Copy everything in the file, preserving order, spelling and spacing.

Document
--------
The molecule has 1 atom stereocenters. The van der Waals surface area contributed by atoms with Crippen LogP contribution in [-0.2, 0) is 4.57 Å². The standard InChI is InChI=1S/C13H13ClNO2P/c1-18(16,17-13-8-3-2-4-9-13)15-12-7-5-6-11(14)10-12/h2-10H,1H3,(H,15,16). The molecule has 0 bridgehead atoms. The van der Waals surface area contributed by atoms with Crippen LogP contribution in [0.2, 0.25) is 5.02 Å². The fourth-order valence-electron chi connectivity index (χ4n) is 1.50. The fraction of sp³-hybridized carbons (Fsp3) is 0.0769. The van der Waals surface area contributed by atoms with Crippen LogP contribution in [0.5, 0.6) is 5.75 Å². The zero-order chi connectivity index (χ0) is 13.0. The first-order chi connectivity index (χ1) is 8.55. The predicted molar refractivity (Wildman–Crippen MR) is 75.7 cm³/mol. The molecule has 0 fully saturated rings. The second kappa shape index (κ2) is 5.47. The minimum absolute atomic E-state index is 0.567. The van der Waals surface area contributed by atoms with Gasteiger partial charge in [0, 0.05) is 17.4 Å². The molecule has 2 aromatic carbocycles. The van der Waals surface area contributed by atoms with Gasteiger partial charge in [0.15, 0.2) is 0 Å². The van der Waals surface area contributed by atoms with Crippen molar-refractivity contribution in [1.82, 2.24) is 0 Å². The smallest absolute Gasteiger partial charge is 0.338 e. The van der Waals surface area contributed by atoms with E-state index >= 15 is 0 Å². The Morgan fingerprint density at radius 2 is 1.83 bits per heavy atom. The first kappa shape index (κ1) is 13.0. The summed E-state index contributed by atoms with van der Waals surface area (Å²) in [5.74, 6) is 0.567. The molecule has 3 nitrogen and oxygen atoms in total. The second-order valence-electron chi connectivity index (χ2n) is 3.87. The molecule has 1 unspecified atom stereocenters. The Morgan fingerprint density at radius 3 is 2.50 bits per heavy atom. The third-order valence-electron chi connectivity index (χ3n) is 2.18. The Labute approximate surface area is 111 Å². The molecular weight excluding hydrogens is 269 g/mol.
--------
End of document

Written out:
The molecule has 1 atom stereocenters. The van der Waals surface area contributed by atoms with Crippen LogP contribution in [-0.2, 0) is 4.57 Å². The standard InChI is InChI=1S/C13H13ClNO2P/c1-18(16,17-13-8-3-2-4-9-13)15-12-7-5-6-11(14)10-12/h2-10H,1H3,(H,15,16). The molecule has 0 bridgehead atoms. The van der Waals surface area contributed by atoms with Crippen LogP contribution in [0.2, 0.25) is 5.02 Å². The fourth-order valence-electron chi connectivity index (χ4n) is 1.50. The fraction of sp³-hybridized carbons (Fsp3) is 0.0769. The van der Waals surface area contributed by atoms with Crippen LogP contribution in [0.5, 0.6) is 5.75 Å². The zero-order chi connectivity index (χ0) is 13.0. The first-order chi connectivity index (χ1) is 8.55. The predicted molar refractivity (Wildman–Crippen MR) is 75.7 cm³/mol. The molecule has 0 fully saturated rings. The second kappa shape index (κ2) is 5.47. The minimum absolute atomic E-state index is 0.567. The van der Waals surface area contributed by atoms with Gasteiger partial charge in [0, 0.05) is 17.4 Å². The molecule has 2 aromatic carbocycles. The van der Waals surface area contributed by atoms with Gasteiger partial charge in [0.15, 0.2) is 0 Å². The van der Waals surface area contributed by atoms with Crippen molar-refractivity contribution in [1.82, 2.24) is 0 Å². The smallest absolute Gasteiger partial charge is 0.338 e. The van der Waals surface area contributed by atoms with E-state index >= 15 is 0 Å². The Morgan fingerprint density at radius 2 is 1.83 bits per heavy atom. The first kappa shape index (κ1) is 13.0. The summed E-state index contributed by atoms with van der Waals surface area (Å²) in [5.74, 6) is 0.567. The molecule has 3 nitrogen and oxygen atoms in total. The second-order valence-electron chi connectivity index (χ2n) is 3.87. The molecule has 1 unspecified atom stereocenters. The Morgan fingerprint density at radius 3 is 2.50 bits per heavy atom. The third-order valence-electron chi connectivity index (χ3n) is 2.18. The Labute approximate surface area is 111 Å². The molecular weight excluding hydrogens is 269 g/mol.